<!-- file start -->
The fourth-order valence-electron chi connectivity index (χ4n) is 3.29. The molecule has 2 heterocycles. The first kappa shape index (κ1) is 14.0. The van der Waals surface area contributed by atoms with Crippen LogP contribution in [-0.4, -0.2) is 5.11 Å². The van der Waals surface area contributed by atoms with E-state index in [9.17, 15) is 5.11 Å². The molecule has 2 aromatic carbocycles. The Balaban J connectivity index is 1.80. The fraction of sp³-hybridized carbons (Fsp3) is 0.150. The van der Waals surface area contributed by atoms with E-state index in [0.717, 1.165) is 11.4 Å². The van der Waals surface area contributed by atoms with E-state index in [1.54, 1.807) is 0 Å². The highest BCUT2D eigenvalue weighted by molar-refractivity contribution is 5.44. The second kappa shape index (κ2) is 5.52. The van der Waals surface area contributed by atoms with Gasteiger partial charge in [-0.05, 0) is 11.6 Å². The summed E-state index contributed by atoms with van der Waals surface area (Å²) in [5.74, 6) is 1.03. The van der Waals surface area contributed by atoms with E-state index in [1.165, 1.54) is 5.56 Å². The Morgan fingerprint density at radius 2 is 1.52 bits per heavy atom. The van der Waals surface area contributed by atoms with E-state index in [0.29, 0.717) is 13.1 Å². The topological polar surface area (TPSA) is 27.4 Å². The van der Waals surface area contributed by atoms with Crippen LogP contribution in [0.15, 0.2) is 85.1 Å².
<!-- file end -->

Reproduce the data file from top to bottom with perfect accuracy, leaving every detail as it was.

The fourth-order valence-electron chi connectivity index (χ4n) is 3.29. The molecule has 2 heterocycles. The first kappa shape index (κ1) is 14.0. The van der Waals surface area contributed by atoms with Crippen LogP contribution in [-0.4, -0.2) is 5.11 Å². The van der Waals surface area contributed by atoms with E-state index in [9.17, 15) is 5.11 Å². The molecule has 2 aromatic carbocycles. The Balaban J connectivity index is 1.80. The fraction of sp³-hybridized carbons (Fsp3) is 0.150. The van der Waals surface area contributed by atoms with E-state index in [0.717, 1.165) is 11.4 Å². The van der Waals surface area contributed by atoms with E-state index in [1.54, 1.807) is 0 Å². The highest BCUT2D eigenvalue weighted by molar-refractivity contribution is 5.44. The second kappa shape index (κ2) is 5.52. The van der Waals surface area contributed by atoms with Gasteiger partial charge in [-0.05, 0) is 11.6 Å². The summed E-state index contributed by atoms with van der Waals surface area (Å²) in [5.74, 6) is 1.03. The van der Waals surface area contributed by atoms with E-state index in [1.165, 1.54) is 5.56 Å². The Morgan fingerprint density at radius 2 is 1.52 bits per heavy atom. The van der Waals surface area contributed by atoms with E-state index in [0.29, 0.717) is 13.1 Å². The topological polar surface area (TPSA) is 27.4 Å². The van der Waals surface area contributed by atoms with Crippen LogP contribution in [0.15, 0.2) is 85.1 Å².